April 26, 2021
A partially submerged rope caught and strangled the propellor as we left Chiloe. Brian balanced his hips on the stainless steel tubing of the pushpit, lifted his feet into the air, and seesawed his torso down over the outboard. He cut away the rope with a knife.
He restarted Too-Hot-Sue and we resumed motoring in a calm, without pressing the outboard, to Isla Quehui. It was an easy 27 miles. We were anchored on the outskirts of dozens of moorings by the time the sun set. The sky turned orange behind the small town’s silhouette in which the church steeple stood out above the other small buildings. It was a busy bay until just after dark, ferries came and went, fishing boats found moorings and ran up on the beach to dry out, and little go-fast boats zoomed across from one side of the bay to the other.
We got used to the traffic as we waited a few days for our next opportunity to move north. Shoreside, we walked along dirt roads, between small orchards, farms, and ranches. It seemed April’s weather was difficult for sailing north. We only saw moderate to strong headwinds or calms/very light tailwinds on the forecast.
A friendly hello floated in through the companionway one sunny day. Our friends aboard ParPar, who departed Puerto Williams just 10 days after us, had finally caught us. After spending over 4 months apart and many days and miles on our own we were happy to see each other. We first met ParPar in the Azores in 2016. Since then we have sailed very different routes south. ParPar traveled through the Panama Canal, into the Pacific Ocean. They made landfall in Chile at Puerto Montt and sailed south through the Chilean channels. Our path took us to Puerto Williams from the Atlantic, and we were surprised to see ParPar arrive there late last summer.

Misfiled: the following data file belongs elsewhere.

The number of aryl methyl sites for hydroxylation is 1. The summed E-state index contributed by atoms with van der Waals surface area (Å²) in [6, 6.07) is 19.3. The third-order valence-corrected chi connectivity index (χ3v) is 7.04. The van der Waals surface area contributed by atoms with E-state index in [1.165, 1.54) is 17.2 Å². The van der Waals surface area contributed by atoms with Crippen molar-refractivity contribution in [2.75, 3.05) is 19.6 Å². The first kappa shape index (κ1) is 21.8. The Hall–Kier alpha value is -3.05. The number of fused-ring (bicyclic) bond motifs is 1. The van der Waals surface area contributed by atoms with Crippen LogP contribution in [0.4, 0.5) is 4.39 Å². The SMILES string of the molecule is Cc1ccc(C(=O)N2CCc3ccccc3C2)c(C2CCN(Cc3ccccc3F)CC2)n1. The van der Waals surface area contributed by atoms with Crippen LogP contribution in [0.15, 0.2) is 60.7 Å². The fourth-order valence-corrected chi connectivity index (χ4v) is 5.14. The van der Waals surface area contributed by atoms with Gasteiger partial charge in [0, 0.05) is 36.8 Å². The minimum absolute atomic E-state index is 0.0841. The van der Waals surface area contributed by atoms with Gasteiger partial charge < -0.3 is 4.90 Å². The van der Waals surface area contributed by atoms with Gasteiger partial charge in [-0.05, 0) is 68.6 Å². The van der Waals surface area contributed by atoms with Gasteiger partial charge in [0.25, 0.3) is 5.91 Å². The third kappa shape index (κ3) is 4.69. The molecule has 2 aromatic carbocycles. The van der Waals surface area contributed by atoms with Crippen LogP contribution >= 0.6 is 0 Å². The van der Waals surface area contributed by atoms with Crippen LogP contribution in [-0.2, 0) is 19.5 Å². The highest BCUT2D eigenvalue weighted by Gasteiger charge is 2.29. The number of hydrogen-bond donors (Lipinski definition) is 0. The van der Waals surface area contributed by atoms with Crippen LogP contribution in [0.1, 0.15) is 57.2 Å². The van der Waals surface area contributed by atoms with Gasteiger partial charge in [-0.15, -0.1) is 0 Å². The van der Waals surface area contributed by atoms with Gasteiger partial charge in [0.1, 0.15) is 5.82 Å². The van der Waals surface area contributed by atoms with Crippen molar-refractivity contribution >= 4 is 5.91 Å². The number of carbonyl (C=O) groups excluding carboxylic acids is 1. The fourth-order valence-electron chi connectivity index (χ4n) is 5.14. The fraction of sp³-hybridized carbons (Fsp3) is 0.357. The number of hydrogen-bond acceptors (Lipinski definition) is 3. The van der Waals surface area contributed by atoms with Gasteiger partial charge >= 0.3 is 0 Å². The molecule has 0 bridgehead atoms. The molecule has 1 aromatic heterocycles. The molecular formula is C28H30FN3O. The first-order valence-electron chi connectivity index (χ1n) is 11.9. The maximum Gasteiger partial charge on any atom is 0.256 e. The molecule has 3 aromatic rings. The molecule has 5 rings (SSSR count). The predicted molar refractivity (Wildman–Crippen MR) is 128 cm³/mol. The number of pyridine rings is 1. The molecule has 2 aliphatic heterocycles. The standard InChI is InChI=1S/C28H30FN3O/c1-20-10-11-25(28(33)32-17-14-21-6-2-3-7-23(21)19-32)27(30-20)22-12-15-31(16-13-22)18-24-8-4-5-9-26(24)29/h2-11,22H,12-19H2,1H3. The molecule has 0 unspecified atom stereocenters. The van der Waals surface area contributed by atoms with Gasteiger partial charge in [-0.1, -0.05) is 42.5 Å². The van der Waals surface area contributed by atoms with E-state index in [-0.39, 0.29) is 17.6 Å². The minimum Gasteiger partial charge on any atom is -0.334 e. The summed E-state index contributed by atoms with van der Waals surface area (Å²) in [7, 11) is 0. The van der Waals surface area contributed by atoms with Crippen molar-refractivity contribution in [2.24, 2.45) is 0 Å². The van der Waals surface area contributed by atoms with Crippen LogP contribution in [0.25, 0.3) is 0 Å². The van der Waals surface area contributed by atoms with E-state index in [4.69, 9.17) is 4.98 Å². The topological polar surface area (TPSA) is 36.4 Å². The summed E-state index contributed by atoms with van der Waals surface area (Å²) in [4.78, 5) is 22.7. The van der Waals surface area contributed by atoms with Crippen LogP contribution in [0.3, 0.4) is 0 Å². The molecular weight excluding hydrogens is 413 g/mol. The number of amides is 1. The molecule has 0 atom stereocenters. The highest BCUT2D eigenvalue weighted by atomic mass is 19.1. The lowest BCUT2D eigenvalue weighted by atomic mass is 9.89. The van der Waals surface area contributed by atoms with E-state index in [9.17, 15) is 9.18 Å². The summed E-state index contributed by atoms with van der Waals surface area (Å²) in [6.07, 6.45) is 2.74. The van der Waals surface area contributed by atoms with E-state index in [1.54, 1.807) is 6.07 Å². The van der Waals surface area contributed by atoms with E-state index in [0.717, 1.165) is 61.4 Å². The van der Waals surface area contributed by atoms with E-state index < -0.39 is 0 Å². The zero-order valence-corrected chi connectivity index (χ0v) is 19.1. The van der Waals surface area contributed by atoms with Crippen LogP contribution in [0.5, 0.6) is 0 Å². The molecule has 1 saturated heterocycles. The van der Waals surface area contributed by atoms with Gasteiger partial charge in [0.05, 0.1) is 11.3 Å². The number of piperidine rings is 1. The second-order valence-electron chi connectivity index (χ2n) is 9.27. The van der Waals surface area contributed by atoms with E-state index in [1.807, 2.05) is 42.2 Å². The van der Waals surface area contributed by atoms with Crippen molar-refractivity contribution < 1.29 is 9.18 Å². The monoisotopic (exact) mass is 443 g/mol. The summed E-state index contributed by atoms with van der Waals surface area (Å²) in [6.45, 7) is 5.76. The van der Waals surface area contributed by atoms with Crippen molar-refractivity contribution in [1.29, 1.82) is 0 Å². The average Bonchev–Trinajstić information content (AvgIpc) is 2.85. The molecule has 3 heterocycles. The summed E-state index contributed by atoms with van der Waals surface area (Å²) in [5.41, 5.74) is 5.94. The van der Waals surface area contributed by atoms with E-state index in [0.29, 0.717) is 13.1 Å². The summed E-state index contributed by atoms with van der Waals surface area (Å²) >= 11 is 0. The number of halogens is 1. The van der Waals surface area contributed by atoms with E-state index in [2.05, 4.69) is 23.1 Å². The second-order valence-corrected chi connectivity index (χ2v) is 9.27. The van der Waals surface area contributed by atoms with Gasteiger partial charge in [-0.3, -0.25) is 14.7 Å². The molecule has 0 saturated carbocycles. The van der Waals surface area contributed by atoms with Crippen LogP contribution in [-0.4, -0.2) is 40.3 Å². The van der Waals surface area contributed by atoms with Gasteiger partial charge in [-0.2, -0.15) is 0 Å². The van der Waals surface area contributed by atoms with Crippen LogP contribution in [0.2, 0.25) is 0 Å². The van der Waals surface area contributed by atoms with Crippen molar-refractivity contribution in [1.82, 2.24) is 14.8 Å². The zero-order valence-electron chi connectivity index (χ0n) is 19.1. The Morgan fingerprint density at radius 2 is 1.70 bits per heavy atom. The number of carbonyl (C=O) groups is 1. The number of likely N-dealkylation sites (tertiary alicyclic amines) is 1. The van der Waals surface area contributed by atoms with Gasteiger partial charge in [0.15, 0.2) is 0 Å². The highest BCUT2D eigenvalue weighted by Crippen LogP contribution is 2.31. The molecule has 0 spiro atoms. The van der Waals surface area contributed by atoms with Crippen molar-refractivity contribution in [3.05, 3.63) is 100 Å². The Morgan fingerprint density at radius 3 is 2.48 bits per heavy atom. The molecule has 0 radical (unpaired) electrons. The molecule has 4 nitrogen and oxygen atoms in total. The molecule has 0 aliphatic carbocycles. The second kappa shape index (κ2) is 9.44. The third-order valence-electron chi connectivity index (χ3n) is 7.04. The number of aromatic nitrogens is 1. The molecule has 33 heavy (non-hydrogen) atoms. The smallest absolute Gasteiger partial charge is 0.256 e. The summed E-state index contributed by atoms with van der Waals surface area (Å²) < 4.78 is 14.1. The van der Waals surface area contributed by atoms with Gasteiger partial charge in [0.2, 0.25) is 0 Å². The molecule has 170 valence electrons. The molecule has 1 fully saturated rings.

We had a lovely time visiting with our friends, but we were off only two days after they arrived. It was a calm day, and we motored along in an early morning fog. We predicted that the fog would dissipate as the sun rose, but instead it thickened. It thickened until we were surrounded by a soft wall of white. We motored on at low speed. I kept a bow watch, straining my ears. I stood as far from the noise of our outboard motor as possible so that I could better hear other boat traffic.
As we approached Canal Hudson we could hear other boats. We heard the sounds of their motors and their calls on the radio. With no radar to tell us just where they were and no visibility, we slowed our progress even more. We heard the hum of a salmon farm’s generator nearby. Instead of venturing out into the traffic, we stayed close to the farm and drifted between it and a small island. Between drifting, and occasionally starting the motor to reset our position, we waited 5 hours for the fog to clear. Eventually the fog became patchy. In the breaks we would catch glimpses: glimpses of the salmon farm, of horses grazing on the island, and of the giant 6 foot long jellyfish drifting alongside.
These glimpses gradually lengthened. The fog slowly cleared and we had visibility back in the late afternoon. We made a quick trip across Canal Hudson to drop anchor for the night at Isla Alao. We had moved a scant 9 miles on the day.
We had not pushed the engine in two days of moving. We had only needed a quarter or half of the throttle. That evening, when we powerfully reversed the motor to set the anchor, it suddenly revved higher and the propellor lost its bite in the water. In the morning it was the same; Too-Hot-Sue had lost her thrust above idle speed, about 1.5 knots.
We forged on without the aid of the motor. There was enough wind for sailing, and we tacked 20 miles to our next stop, Isla Anihue. We tacked until we lost the wind. Then we puttered in. It took an hour to motor the last mile to the anchorage.
We spent the next days identifying the problem as a spun prop hub and waiting through stormy weather. Brian tried pinning the prop with screws. We planned to sail our next leg because we were unsure if the repair would help or hold.